Winter is Coming: How to Prepare Your Garden for Winter

Winter is Coming: How to prepare your garden for winter - Greener Horizon - Middleboro, MAThe chill in the air. The birds migrating south. The night consuming the early evening hours the day once called their own. We are headed toward the dreaded New England winter, before long mountains of snow will cover the green landscape we got so accustomed to over the summer. If you do not properly prepare, winter can destroy the beautiful yard you created for the summer. Our last blog covered how to protect plants from frost, so now let’s take a look at how to protect the rest of your yard.

Getting Your Trees Ready for Winter

Trees are a beautiful part of any yard, and most should be able to hold up through the winter season, but you should still give them some extra support. If you have any young trees in your yard, protect the tender bark from gnawing winter animals by wrapping stems and trunks with commercial tree-guard products or wire. For smaller evergreens, screen them from drying out in the winter wind and sun by setting up a shelter of shade cloth or burlap screens. Also, when it does snow, be sure to knock the snow off the branches of your larger evergreens. Do this by knocking the snow from the lower branches then working upward. Snow weighs down branches, putting them at a higher risk to break.

Prepping Perennials for the Snow

Preparing your perennials for winter is a multistep process, so let’s jump right in!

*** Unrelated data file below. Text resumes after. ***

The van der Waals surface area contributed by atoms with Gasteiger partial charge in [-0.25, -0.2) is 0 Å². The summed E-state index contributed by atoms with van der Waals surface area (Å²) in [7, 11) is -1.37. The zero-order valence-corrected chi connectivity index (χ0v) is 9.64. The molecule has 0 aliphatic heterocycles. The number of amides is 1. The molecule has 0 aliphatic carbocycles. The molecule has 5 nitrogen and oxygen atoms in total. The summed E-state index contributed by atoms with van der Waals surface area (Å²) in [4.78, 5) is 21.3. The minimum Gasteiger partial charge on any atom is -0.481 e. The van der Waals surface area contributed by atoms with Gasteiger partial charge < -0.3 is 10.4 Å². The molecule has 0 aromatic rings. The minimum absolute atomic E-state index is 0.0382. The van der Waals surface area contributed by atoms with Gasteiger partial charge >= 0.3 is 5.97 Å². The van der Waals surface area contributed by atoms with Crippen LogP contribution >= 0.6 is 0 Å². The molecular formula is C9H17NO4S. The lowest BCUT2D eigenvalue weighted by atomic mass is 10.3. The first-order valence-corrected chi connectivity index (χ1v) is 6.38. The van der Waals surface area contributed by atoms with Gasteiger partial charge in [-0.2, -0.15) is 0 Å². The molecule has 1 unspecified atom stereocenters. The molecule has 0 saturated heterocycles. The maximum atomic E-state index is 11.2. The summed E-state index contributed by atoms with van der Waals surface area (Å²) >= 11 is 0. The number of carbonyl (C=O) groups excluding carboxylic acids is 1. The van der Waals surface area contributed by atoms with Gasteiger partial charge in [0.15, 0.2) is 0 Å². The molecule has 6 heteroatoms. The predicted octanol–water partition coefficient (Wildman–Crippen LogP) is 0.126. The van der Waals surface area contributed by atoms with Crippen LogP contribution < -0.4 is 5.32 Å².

1. Cut the dry stems all the way to soil level after frost and remove lingering disease spores and pest eggs. Leave the stems that still have attractive seed heads.
  2. Compost all the dead plant debris into an organic soil conditioner. When hot, these piles kill weed seeds and disease pathogens, but cold and inactive piles do not. Dispose of all questionable plant material in the garbage.
  3. Remove all diseased foliage from evergreen shrubs and plants and dispose of that in the garbage as well. Rake up and remove old, disease-bearing mulch as well.
  4. Add a six inch layer of organic material as winter mulch after the ground freezes. This prevents rodents from nesting in the soil.
  5. Add pine needles or chopped leaves as a mulch for your perennials in order to protect both plants roots and the soil. This also moderates the effects of thaws and extreme temperature changes.

General Winter Garden Tips

  • Create a compost bin for garden debris and fallen leaves
  • Clean and sharpen garden tools and be sure to store them in a dry place
  • Dig up tender bulbs (gladiolus, dahlia, canna, etc). Cover or wrap them with moist material and store in a dark, cool place.
  • Divide summer-blooming and spring-blooming plants

So those are our tips for preparing your garden for the incoming winter. If you need help getting your garden and grounds ready for winter, contact the experts at Greener Horizons. We will ensure your garden can survive the incoming winter and perform many other services. Also be sure to check out our Green Blog for more useful tips.